A Catholic MP, Carol Monaghan, appeared at a committee meeting on Ash Wednesday with a cross on her forehead. She had, of course, been to Mass and in common with thousands of other Catholics that day, including me, had received the ashes.
My reaction when I saw it was to admire the precision of her priest in producing so unmistakable a cross. I usually end up with a smudge, prompting kind souls to tell me that I have a mark on my brow and asking if I need a tissue to wipe it off.
The reaction of the ignoramuses at the BBC was rather different, and that mighty corporation asked on Facebook if it was “appropriate” for an MP to appear in committee with a cross on her forehead. Can anybody seriously imagine the BBC asking if it was appropriate for a Muslim to appear wearing a hijab, or a Sikh a turban?
Of course the Beeb wouldn’t do that, because it might give offence to other faiths – but apparently it is free to offend Christians. Every phobia is a crime except Christianophobia. Nevertheless, I suspect the cause here to have been less prejudice than ignorance, because religious literacy is at an all-time low in this country and sometimes the consequences go well beyond merely causing offence.
The Institute of St Anselm in Margate offers courses for religious leaders from all over the world and is now being driven by that same ignorance to relocate to Rome. Presumably that is bad luck for poor old Margate which, like many seaside resorts in this country, is struggling financially. Local employees will lose their jobs and nearby providers of food and beverages will lose custom.
St Anselm’s has been driven out by a failure of understanding in the Home Office of religious life. Officials seem unable to comprehend that, for example, African nuns do not have bank accounts and Catholic priests cannot adduce wives and families as evidence of an incentive to return home after their studies.
One would think the Home Office would want to hold up St Anselm’s as a shining example of probity, because 100 per cent of its students do complete their courses and return home; but instead it has removed that college’s Tier 4 status (which enables institutions to take in over-16s on student visas). The reason given is that revocation is automatic following the refusal of more than 10 per cent of visa applications. Yet the applications have been refused on the spurious grounds given above.
So St Anselm’s is off to Rome, Margate is the poorer and officials at the Home Office continue in blissful ignorance of the lives of those who apply to it for permission to undertake a short course. I don’t expect them to be able to list the offices in monasteries from Lauds to Compline, but I do expect them to have some general knowledge.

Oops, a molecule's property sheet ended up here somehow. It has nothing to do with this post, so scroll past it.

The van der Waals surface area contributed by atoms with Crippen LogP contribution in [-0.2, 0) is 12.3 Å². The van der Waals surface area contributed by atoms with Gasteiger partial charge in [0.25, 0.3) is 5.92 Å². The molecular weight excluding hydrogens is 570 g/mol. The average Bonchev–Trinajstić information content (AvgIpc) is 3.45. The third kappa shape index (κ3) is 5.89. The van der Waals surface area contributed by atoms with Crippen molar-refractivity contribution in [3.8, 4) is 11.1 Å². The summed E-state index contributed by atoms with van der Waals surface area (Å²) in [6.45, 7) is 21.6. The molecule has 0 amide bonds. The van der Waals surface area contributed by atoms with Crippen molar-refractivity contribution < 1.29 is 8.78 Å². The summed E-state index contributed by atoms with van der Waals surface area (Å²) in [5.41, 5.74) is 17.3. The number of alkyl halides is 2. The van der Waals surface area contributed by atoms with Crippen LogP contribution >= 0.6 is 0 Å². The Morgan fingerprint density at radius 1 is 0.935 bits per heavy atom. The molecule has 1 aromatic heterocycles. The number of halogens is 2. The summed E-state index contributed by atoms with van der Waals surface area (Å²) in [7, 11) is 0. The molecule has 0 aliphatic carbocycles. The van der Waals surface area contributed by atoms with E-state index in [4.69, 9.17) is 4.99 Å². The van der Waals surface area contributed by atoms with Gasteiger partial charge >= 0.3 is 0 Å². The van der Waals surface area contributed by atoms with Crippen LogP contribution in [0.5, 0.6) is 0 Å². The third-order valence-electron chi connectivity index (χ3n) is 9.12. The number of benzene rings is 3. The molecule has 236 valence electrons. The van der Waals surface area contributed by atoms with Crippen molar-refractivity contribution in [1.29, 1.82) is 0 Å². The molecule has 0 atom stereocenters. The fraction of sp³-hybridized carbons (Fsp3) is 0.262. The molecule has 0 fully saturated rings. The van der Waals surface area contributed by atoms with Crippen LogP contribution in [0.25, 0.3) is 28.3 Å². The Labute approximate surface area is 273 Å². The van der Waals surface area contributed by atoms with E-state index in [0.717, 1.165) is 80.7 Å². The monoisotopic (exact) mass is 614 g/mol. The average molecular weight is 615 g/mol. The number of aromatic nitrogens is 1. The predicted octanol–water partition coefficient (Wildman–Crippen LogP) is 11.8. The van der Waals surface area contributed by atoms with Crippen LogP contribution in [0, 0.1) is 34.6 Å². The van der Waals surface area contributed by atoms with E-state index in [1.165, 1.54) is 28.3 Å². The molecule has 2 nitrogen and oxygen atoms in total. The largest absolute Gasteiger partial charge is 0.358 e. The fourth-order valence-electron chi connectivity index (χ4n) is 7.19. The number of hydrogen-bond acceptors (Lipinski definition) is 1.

When I was an employment minister, I had to deal with the utter inability of some local offices to understand why vicars were suddenly appearing at their counters, homeless and wageless. It was, of course, following the exodus from the Cof E over the ordination of women. The confusion caused me both irritation and amusement but at least I understood it. The Apostolic Succession does not feature in Jobcentre training manuals.
Expecting nuns and priests to satisfy financial thresholds designed for people who are self-sufficient is of a quite different order of ignorance and is inexcusable. St Anselm’s itself undertook responsibility for them so it is that institution’s record which should have been the salient factor.
Some fairly significant people are writing to Amber Rudd, but if the letters are opened by people in her department who think Christmas is about Santa Claus and Easter about chocolate eggs then it is unlikely she will see them before St Anselm’s has gone to live in a better-informed state.
Survey after survey reveals astounding lack of even the most basic religious knowledge. One found, a few years ago, that a third of all children think Easter is about Easter Bunny’s birthday. Fewer than half knew its actual meaning. Children from the other half grow into adults who take jobs in the Home Office, social services and teaching.
This is a Christian country whose history and literary heritage have been shaped by the Church. Surely it is not too much to ask that there be a basic grasp of Christian teaching, significant festivals and common practices, especially in major organisations such as the Home Office and the BBC?
Is it appropriate, to use the BBC’s own phrase, to have people passing judgments on visa applications or commenting on religious practice who do not have the most basic grasp of religious reality?
This article first appeared in the March 17 2017 issue of the Catholic Herald. To read the magazine in full, from anywhere in the world, go here